128 F.2d 334 (5th Cir. 1942), 9729, Selby Oil & Gas Co. v. Railroad Commission of Texas

Docket Nº:9729.
Citation:128 F.2d 334
Case Date:May 13, 1942
Court:United States Courts of Appeals, Court of Appeals for the Fifth Circuit

Page 334

128 F.2d 334 (5th Cir. 1942)

SELBY OIL & GAS CO. et al.



No. 9729.

United States Court of Appeals, Fifth Circuit.

May 13, 1942

Rehearing Denied June 30, 1942.

Page 335

Dan Moody, of Austin, Tex., and E. R. Hastings, of Tulsa, Okl., for appellants.

Gerald C. Mann, Geo. W. Barcus, James P. Hart, James D. Smullen, and Ed Roy Simmons, all of Austin, Tex., and W. Edward Lee, of Tyler, Tex., for appellees.

Before FOSTER, HUTCHESON, and McCORD, Circuit Judges.

HUTCHESON, Circuit Judge.

Exhibiting the requisite diversity, and brought in the appropriate court, the United States District Court of Travis County, Texas, to hold invalid and cancel an order granting a drilling permit and to enjoin all action under it, the suit presented two claims for relief each resting on a distinct jurisdictional basis. In one of these, a claim that the order deprived plaintiffs of their property without due process of law, in violation of the Fourteenth Amendment to the Federal Constitution, the jurisdiction was rested on the existence of a federal question. In the other, a statutory suit, under Section 8, Art. 6049c, Vernon's Texas Annotated Civil Statutes, the jurisdiction was rested on diversity of citizenship. 1 In the constitutional suit, it was claimed that the order 2 of the commission was invalid and the result of its granting would be to deprive plaintiffs of their property without due process of law. In the statutory suit, the claim was that the conclusion that the granting of the exception was necessary to prevent confiscation of permittee's property, and was not supported by substantial evidence 3 and the order was therefore invalid under the statute. The defenses were, a denial as to the constitutional claim that the grant of the permit was violative of the due process clause, and as to the statutory claim that it was invalid under the statute, and an affirmative plea that the order granting a permit for a second well on the tract, as necessary to prevent the confiscation of property, was supported by substantial evidence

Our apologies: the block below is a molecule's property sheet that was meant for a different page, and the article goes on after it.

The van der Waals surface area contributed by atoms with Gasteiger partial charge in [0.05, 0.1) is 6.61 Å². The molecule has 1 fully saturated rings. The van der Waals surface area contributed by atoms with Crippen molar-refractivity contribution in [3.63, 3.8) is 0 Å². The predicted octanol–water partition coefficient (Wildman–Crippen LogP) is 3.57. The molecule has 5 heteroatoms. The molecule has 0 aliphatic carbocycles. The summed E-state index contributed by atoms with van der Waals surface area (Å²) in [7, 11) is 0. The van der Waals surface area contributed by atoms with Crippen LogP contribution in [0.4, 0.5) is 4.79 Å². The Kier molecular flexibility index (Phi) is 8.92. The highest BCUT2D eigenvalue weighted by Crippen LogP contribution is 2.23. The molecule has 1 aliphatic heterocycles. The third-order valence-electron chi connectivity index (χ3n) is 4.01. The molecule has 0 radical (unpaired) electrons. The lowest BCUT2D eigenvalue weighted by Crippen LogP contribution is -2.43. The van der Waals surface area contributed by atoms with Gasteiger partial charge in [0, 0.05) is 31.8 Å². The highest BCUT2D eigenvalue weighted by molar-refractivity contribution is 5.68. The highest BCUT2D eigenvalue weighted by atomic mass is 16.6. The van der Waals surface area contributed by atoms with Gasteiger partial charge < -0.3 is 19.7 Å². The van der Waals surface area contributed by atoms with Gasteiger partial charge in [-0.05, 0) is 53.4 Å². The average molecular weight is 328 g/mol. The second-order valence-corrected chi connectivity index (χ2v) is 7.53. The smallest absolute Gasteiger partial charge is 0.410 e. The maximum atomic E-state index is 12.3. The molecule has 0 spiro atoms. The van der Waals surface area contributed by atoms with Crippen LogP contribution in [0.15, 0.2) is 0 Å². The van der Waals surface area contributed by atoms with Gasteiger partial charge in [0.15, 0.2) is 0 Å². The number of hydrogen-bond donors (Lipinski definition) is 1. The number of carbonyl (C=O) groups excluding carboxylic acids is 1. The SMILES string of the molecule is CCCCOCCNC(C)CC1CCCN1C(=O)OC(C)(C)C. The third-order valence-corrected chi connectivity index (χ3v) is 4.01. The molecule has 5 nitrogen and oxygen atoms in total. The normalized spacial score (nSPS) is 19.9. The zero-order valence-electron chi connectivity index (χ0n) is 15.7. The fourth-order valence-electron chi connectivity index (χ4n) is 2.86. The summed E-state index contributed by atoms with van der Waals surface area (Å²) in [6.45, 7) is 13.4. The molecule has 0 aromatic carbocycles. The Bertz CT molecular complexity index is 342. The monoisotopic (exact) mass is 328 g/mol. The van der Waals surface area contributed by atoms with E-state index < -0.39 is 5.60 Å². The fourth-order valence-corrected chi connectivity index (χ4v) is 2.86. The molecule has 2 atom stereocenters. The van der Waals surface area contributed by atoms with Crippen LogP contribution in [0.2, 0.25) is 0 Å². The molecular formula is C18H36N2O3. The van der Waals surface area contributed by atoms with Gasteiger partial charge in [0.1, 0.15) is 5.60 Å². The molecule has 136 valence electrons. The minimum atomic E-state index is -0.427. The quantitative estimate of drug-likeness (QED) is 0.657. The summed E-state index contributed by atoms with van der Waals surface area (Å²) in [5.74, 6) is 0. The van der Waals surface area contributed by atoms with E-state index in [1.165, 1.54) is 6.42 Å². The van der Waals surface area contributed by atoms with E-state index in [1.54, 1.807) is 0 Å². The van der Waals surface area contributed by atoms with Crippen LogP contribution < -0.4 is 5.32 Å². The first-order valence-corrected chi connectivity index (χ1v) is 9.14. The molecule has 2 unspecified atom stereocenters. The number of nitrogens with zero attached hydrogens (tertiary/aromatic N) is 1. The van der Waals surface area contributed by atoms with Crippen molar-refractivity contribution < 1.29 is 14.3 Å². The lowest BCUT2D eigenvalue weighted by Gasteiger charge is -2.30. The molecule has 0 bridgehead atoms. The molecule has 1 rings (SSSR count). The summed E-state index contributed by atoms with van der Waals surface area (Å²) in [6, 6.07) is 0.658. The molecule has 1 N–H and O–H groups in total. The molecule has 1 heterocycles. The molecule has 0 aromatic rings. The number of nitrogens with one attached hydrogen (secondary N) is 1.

Plaintiff's evidence included testimony upon the constitutional claim that permittee, by the drilling of the second well allowed under the permit would have a production and drainage advantage over each and every lease surrounding it, and upon the statutory claim that permittee was not suffering any drainage or damage which would prevent it from recovering all the oil then under the lease and therefore the grant of the permit was not necessary to prevent confiscation of permittee's property. At tis conclusion defendants offered no evidence but moved for judgment and the colloquy following ensued. The Court: 'My understanding is that the State Court have, in many instances, granted injunctions of this character. However, what are you going to do with the decision of the Supreme Court in this Rowan & Nichols case in which they practically tell this Court not to substitute its judgment for that of the Commission any more? ' Mr. Moody for plaintiff:

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'I am going to try to get them to reverse that on a motion for rehearing, your Honor. ' The Court: 'Here is a matter that is confined to the discretion of the commission; they are supposed to conserve the natural resources of the state, and they have the discretion under the law as to the granting of permits for the drilling of oil wells. They conclude that this tract should have another well on it. I don't see how I can, under that decision, substitute my judgment and discretion for theirs and restrain them by injunction. I think the order...

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